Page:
Welcome to the August 2019 issue of SPE Production & Operations. One of the most interesting and rewarding aspects of being the executive editor for this journal is that I have the opportunity to read about all domains with the production and operations disciplines. Of course, every reader has the same chance, but most of us rarely or almost never read papers that are not within our own area of expertise. As the executive editor, however, I am sometimes forced to review articles that are written on topics on which I have never worked. This is actually better than it sounds because I can appreciate the vast variety of processes required to extract hydrocarbon from the surface. The further humbling fact is that we are not even taking into account drilling, reservoir, geology, and other areas beyond our imagination. It is the effort of a tremendous number of people over a long history that allows us to enjoy this energy. In the last issue, I encouraged readers to jump out of their comfort zone every once in a while to read about subjects with which they are not technically comfortable. This time I would like to share some thoughts with authors so that they can help readers outside of their technical domain gain good experiences reading their papers.
Papers published in SPE Production & Operations may result from a variety of purposes depending on the authors’ aspiration. Some link their work with the existing literature for a continued progression in the state of the technologies; some compare and differentiate their own work from that of others to expand the solutions on certain problems; and some document their work as a history of the technology evolution. From a reader’s perspective, especially a reader who is new to a certain area or who wants to be informed about broader technical areas of production processes, trying to gain desired information can be daunting or satisfying. Hence, the authors have the power—and responsibility—to make the reader’s experience as good as possible.
There are plenty of excellent papers published in this issue, but I would like to mention two examples that were enjoyable for me to read for the simple reason that they are related to facility and equipment, which are completely out of my area of expertise: Production-Facility Emissions Reduction in Liquid-Rich Shales: An Update and Computational and Experimental Study of Sand Entrapment in a Hydrocyclone During Desanding Operations in Oil Fields: Consequences for Leakage and Separation Efficiency. The authors of these papers describe the problem, illustrate the solution, and document the technical merit in a very easy-to-understand manner and include laboratory work, quantitative analyses, and field studies. I found that with basic engineering and mathematics knowledge, I could read through the paper without getting lost quickly in the equations or getting bored by lengthy undue literature reviews. I often think that in the publication business, authors can take the approach of readers being their clients. It is when people other than the authors themselves enjoy to read and can get the usefulness out of it that the paper becomes more beneficial and publishable.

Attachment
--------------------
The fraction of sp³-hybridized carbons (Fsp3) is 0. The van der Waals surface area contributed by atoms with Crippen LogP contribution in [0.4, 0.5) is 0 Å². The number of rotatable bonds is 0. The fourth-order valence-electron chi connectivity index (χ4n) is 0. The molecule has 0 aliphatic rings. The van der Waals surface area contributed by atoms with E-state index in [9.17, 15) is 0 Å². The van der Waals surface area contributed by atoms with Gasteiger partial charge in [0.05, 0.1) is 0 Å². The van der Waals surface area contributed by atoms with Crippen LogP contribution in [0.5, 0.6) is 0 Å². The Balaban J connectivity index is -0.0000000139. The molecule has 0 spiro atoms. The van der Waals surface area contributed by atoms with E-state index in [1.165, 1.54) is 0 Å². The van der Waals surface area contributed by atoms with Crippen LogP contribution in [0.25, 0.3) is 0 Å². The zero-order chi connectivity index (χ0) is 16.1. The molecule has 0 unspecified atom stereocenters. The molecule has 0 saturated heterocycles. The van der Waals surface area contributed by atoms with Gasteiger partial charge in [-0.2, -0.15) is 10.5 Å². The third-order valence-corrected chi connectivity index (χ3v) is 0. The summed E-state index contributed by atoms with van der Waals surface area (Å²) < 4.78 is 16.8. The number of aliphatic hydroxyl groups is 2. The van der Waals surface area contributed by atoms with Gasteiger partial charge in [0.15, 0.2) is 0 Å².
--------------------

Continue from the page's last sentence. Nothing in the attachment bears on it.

There are four main technical topics published in this issue of the journal, including Optimizing Production Operation, Surface Facility and Equipment, Formation Damage and Stimulation, and Fluid Flow in Pipes. I hope you enjoy reading them.
Optimizing Production Operation
Surface Facility and Equipment
Formation Damage and Stimulation
Fluid Flow in Pipes
Frank Chang, SPE Prod & Oper Executive Editor,